Simone and I celebrated Mardi Gras with her dad by waiting waaaay too long for some crawfish at an overcrowded, loud restaurant with drunk people everywhere. Yiiiiiiieeeee!
On the way to the restaurant, I explained in very simple terms what Fat Tuesday is and why the restaurant was going to be so crowded and loud. I told her that some religions observe Lent for 40 days before Easter, and people in those religions will sometimes give up something they love, like watching TV, drinking sodas, beer, wine, or eating candy or desserts, as sort of a demonstration of their love for Jesus, who fasted for 40 days. I told her that the 40 days begins tomorrow, so everyone is having all the indulgences they can stand tonight since they will not have them again until Easter.
My intent was to give her enough information so she could understand that it is not just a huge party, but that there is a deeper meaning behind it all. Then she wanted to know what we were going to give up. Hmmmmm...I told her that we don’t really observe Lent, but if she wanted to give something up we could. I reminded her that whatever it was, we would not be able to do it, eat it or drink it until Easter. It would be like a test of our willpower. She was OK with that.
We kicked around a few ideas. I think she suggested giving up practicing spelling words or math facts, and I vetoed that. I suggested giving up cookies. She vetoed that. We finally settled on giving up sodas. I can live with this. I needed to cut down my Diet Coke consumption anyway, and although she generally drinks water with meals anyway, she loves Dr. Pepper and will not turn one down.
So since February 21 (we actually started on Fat Tuesday rather than Ash Wednesday), we have had no sodas…
Except the time I forgot and ordered a cherry limeade with my burger.
And except for the time Simone forgot and had a grape soda with her dad.
Aside from these two little transgressions, we’ve done well. We are drinking water like it’s…water. And if we need something a little harder, we have sweet tea.
This weekend, while returning from a fun-filled day in East Texas, we stopped at McDonald’s for “dinner” (ya gotta use that term loosely when talking about McD’s!). We were given cups and while waiting for our “food” (again, loose terms) to be bagged up, we went over to the drink fountain to choose our drinks. I knew there would not be many choices there for our Lenten needs, and found the water spigot first thing.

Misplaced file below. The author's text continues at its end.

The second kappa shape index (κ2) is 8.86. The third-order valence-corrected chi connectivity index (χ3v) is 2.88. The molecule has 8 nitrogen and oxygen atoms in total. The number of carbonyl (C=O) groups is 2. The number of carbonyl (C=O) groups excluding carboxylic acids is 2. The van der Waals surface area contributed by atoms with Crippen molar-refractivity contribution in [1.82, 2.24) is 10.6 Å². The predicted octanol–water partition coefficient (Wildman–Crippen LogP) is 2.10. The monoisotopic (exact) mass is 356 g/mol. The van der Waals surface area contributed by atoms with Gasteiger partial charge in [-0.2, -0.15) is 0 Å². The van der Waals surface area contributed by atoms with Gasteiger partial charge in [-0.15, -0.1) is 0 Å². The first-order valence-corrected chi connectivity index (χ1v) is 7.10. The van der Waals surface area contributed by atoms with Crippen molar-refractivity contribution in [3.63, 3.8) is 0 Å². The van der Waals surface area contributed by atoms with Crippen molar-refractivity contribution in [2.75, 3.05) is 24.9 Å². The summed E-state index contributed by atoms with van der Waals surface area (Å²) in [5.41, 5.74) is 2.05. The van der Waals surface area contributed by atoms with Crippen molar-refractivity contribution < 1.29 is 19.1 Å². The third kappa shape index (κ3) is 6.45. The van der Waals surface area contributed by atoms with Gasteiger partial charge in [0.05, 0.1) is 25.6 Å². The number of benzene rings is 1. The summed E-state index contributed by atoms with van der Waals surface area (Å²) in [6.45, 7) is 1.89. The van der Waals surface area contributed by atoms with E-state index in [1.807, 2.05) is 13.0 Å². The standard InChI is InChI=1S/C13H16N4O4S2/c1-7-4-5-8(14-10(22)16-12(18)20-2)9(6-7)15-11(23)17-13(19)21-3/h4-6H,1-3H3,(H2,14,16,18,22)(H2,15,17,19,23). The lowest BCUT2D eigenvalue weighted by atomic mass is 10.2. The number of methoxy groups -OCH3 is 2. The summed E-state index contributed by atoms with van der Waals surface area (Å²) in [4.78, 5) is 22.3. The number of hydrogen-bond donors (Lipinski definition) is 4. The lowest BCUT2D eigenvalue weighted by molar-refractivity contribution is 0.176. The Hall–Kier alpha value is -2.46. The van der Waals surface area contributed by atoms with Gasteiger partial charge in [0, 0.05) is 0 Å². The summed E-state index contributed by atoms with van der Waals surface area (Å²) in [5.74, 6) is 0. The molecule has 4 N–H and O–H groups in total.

I noticed Simone perusing the various drink buttons while I was filling my cup, and asked her if she wanted some milk to go with her happy “meal”. She said no, and pointed at an orange button on the drink machine. She asked me whether that was soda. I asked her what she thought (because we call it “orange soda”), and she said she didn’t think it was. This surprised me (because we call it “orange soda”), and I told her that I was having water because I’m not drinking sodas for 40 days, but that she would need to make up her own mind whether this is something she should drink, given our decision to give up sodas until Easter. See, I tried to throw in a little guilt trip there, but it went right over her head.
She restated her belief that it was not soda, and poured a little into her cup. “I’m just going to check to see whether it’s soda or not,” she said. She took a sip and declared “Nope. Not soda.” Then she wasted no time filling her cup with orange sweetness.
I was puzzled and a little worried about her cavalier attitude toward our Lenten self-denial, since it had been going so well for the past month. I asked her how she decided it was not soda (because we call it “orange soda”), and she explained; “this drink doesn’t have bubbles like soda, so it’s not soda, and it’s OK to drink during Lent.”
So…if it fizzes, it’s soda. If it’s Hi-C orange-flavored beverage, it’s not soda (even though it has just as much sugar). Good to know.